Retailers are building mobile websites to meet consumer demand for interactive features  

Formalwear marketplace Queenly had an iPhone app before it ever had a website, says Kathy Zhou, chief technology officer and co-founder.   


That’s because its target customers, and online shoppers as a whole, look to their smartphones first when they’re shopping online, Zhou says. Since its launch in 2019, Queenly has added a website and Android app.  


Now, about 60% of’s web traffic is from shoppers on mobile devices, according to web measurement vendor Similarweb Ltd. On average per month in 2023, Queenly has 37,900 visits via mobile devices, and 22,000 visits on desktops.  


“The world has turned to using their phones way more than their desktops,” Zhou says.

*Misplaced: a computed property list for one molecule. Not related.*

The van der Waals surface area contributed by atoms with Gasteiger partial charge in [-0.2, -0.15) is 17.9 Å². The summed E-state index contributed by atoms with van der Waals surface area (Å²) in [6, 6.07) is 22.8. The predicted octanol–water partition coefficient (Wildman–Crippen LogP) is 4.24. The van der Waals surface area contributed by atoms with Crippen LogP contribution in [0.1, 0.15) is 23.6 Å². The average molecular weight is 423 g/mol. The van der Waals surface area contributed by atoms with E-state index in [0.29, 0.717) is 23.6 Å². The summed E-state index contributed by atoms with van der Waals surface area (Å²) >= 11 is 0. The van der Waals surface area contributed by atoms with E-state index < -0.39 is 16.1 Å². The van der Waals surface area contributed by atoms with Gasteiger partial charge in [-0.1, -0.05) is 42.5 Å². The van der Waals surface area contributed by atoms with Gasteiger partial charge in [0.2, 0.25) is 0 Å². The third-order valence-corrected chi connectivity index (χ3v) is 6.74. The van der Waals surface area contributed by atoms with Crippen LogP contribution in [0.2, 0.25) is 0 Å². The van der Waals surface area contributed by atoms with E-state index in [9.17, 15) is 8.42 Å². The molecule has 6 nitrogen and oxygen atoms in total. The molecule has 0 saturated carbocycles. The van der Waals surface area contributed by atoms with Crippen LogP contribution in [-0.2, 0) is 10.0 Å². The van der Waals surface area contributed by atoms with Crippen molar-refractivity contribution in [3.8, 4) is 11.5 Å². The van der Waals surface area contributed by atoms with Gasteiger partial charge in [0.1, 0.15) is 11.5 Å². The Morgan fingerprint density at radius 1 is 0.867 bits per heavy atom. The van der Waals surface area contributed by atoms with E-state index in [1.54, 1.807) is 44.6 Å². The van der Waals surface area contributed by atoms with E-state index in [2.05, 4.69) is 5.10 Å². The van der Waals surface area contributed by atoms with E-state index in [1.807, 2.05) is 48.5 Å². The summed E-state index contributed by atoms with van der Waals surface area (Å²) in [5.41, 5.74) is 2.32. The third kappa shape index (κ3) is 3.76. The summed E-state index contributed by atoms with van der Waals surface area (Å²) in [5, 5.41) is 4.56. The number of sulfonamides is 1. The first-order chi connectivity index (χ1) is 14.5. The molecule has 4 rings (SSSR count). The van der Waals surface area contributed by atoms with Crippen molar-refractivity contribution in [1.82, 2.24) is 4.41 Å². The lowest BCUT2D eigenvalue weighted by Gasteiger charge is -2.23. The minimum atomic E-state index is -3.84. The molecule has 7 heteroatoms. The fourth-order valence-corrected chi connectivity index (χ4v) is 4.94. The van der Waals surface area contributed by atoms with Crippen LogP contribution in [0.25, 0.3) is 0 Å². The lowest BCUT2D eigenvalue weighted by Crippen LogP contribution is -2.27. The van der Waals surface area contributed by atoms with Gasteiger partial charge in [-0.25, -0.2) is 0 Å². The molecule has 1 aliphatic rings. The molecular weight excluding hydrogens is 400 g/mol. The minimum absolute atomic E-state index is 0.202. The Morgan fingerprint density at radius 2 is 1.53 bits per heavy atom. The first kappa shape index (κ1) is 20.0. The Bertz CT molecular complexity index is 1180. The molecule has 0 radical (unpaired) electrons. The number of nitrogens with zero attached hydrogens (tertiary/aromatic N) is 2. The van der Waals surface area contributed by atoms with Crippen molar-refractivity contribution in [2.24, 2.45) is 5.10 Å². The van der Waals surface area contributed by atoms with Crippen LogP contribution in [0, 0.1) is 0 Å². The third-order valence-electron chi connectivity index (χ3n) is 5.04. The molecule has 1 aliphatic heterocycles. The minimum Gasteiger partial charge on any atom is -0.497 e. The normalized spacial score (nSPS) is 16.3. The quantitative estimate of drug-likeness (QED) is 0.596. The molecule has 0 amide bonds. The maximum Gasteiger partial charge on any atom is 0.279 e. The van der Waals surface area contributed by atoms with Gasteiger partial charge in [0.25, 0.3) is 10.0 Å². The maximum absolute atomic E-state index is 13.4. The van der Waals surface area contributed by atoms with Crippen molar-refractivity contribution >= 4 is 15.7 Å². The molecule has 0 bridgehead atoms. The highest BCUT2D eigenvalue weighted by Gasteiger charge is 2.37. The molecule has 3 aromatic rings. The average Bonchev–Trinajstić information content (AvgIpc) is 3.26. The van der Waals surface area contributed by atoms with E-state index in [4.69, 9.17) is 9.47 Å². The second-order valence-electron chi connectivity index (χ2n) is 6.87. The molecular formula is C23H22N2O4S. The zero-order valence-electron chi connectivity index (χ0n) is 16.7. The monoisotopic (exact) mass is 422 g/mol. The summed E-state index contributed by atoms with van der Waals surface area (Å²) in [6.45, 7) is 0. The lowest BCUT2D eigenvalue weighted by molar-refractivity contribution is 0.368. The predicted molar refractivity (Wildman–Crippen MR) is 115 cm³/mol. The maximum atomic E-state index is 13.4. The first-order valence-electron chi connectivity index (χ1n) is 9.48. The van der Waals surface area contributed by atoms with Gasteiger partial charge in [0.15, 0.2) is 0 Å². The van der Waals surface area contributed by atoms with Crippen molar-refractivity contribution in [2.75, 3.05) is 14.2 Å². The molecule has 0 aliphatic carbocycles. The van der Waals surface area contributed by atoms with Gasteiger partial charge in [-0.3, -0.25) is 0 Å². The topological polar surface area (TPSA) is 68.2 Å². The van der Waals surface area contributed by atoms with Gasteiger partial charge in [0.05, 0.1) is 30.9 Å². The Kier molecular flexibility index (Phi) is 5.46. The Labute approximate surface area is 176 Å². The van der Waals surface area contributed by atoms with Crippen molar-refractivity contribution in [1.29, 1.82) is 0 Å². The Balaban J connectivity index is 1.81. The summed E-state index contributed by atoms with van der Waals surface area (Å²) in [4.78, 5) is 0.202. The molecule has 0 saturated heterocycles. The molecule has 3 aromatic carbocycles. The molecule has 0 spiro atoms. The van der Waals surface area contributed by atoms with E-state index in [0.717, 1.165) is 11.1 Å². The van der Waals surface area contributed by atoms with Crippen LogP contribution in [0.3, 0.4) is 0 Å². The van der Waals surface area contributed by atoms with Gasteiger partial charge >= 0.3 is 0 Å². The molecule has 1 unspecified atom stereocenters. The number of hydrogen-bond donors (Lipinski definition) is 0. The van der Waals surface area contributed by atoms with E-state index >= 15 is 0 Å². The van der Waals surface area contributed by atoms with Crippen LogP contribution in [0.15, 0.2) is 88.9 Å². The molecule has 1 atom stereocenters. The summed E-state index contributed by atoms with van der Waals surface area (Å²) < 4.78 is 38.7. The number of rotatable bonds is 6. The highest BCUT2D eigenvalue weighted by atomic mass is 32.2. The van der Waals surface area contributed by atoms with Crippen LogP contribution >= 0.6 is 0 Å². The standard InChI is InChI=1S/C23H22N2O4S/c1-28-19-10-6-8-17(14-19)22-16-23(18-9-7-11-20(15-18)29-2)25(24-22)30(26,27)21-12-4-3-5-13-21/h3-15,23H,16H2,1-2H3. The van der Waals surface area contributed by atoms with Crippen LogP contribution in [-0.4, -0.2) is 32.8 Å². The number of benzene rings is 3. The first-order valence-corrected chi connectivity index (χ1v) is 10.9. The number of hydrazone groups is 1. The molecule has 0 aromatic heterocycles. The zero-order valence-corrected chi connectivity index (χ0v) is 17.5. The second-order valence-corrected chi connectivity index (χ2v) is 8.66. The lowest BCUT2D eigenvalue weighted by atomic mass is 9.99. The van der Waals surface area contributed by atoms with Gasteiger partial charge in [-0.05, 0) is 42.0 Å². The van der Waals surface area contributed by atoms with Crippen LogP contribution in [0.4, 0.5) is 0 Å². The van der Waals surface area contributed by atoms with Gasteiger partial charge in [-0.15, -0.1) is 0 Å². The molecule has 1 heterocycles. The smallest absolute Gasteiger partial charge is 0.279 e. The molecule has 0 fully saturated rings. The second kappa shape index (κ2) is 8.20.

Because most shoppers shop with Queenly through its app, the marketplace’s technology team based its website design off what worked in the app, and continues to do so today, Zhou says.   


Before redesigning features or making updates to the website, Queenly A/B tests the user experience in the iOS app, Zhou says. This way, shoppers have similar experiences no matter where they shop, Zhou says.   

“Designs like our homepage trending sections are first tested to ensure that redesigns lead to positive engagement metrics,” she says.   


Queenly’s site also adapted its seller-focused features that first debuted in the app, such as seller-paid free shipping, for the website.   


“When you access the website on your phone, it translates very similarly to what it might feel and look like on a native iOS or Android app,” she says.   


Queenly uses a responsive design that adapts to the size of the screen on which the shopper is viewing the site.  

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